Soccer for Dummies: My Entry Into the British Soccer Fandom

Props to you, Premier League. Your organization has spurred my interest to actually start following soccer.

I grew up bonding over hockey with my father. The ice-based sport was fast-paced, with constant possession changes and punishing physicality. Soccer, in many ways, is hockey slowed down. Both my father and I thought that while yes, professional soccer players are incredibly talented and their fans are incredibly passionate, the sport was quite dull. Action was slow and, in comparison to hockey, it didn’t exactly engage us like the brutal speed and roughness of hockey.

However, change was recently sparked within me as my interest in Formula One continued to uncontrollably blossom. 

One quiet winter night after watching glimpses of a Premier League match on my job’s TV earlier that day, I visited YouTube and stumbled across a Manchester City vs. Everton highlight video. Much to my surprise, I was actually enjoying it. The steady tension in the stands, the anticipation of a shot and the bursts of players running to battle for the ball were exciting.

I fell down a rabbit hole and watched the league’s “best goal” compilations and historical highlights. I loved seeing the passionate hordes of fans constantly singing and cheering raucously as their home club scored. As I stated earlier, there’s no doubt that soccer players are insanely talented. Many goals appeared simple but in actuality required precision passing and a lot of thought in deciding how to kick the ball to get the right spin, angle and velocity on net. The players’ tremendous cardiovascular strength and agility needed at that level is not something to take for granted.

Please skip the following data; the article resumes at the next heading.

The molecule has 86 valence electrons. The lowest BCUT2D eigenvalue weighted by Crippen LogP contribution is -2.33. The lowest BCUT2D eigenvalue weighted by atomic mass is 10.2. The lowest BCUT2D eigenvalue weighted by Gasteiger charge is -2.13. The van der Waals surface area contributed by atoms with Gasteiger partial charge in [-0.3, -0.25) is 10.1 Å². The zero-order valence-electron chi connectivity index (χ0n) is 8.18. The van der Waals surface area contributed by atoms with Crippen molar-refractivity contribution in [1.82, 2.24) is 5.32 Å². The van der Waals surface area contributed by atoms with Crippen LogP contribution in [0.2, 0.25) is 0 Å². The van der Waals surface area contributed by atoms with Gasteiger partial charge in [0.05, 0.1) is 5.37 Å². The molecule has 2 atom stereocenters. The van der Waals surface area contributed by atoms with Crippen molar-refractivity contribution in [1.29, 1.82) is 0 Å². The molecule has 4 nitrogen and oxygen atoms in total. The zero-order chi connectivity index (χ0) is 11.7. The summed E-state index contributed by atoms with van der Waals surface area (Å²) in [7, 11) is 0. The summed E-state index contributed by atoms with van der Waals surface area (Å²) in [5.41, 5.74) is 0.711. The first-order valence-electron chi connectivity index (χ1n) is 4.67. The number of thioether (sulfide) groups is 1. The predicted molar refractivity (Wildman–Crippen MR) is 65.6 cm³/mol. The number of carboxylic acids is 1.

The Premier League, for those who don’t know, is the top division of British soccer. The 2019-2020 season has 20 teams who each play 38 games, called “fixtures,” from August to May. Fixtures are primarily played on Saturdays and Sundays, but some occur on Friday and Monday. The team who finishes at the top of the standings at the season’s end is crowned Champion. The most dynamic aspect of the Premier League to me are the principles of relegation and promotion.

At the end of the Premier League season, the bottom three teams will be relegated to the Championship, the league below the Premier League. The top three teams from the Championship at the end of the season, therefore, will be promoted to the Premier League the following season. This gives an incentive for poor performing teams to play to the best of their abilities to avoid getting relegated and adds palpable tension to the fanbases of the bottom three clubs. You don’t see that in any major pro sport in North America!

Currently, the League’s dominant teams are Liverpool, Manchester City and Chelsea, who have all been in the Premier League since its founding in 1992. After much deliberation, I chose to follow the fabled Everton club because they don’t attract “bandwagoners,” they’ve never been relegated in the Premier League, they have cohesive plans to build a brand new waterside stadium and they’re currently fighting for a top six spot. A competitive middle of the pack team? Yes, please. I never enjoy following a sport’s best team. It gets boring winning all the time.

I’ve opened my mind and am ready to embrace the passionate fan base of the Premier League and engulf myself in the rich traditions the ever-popular sport has to offer. Lay it on me.

About Jared LaBrecque 103 Articles
Jared LaBrecque is a fourth-year journalism major. This is his fifth semester on The Oracle. He previously served as a News Copy Editor and a Sports Copy Editor. He enjoys writing about his favorite sports, Formula 1 and hockey, as well as Coldplay and cars.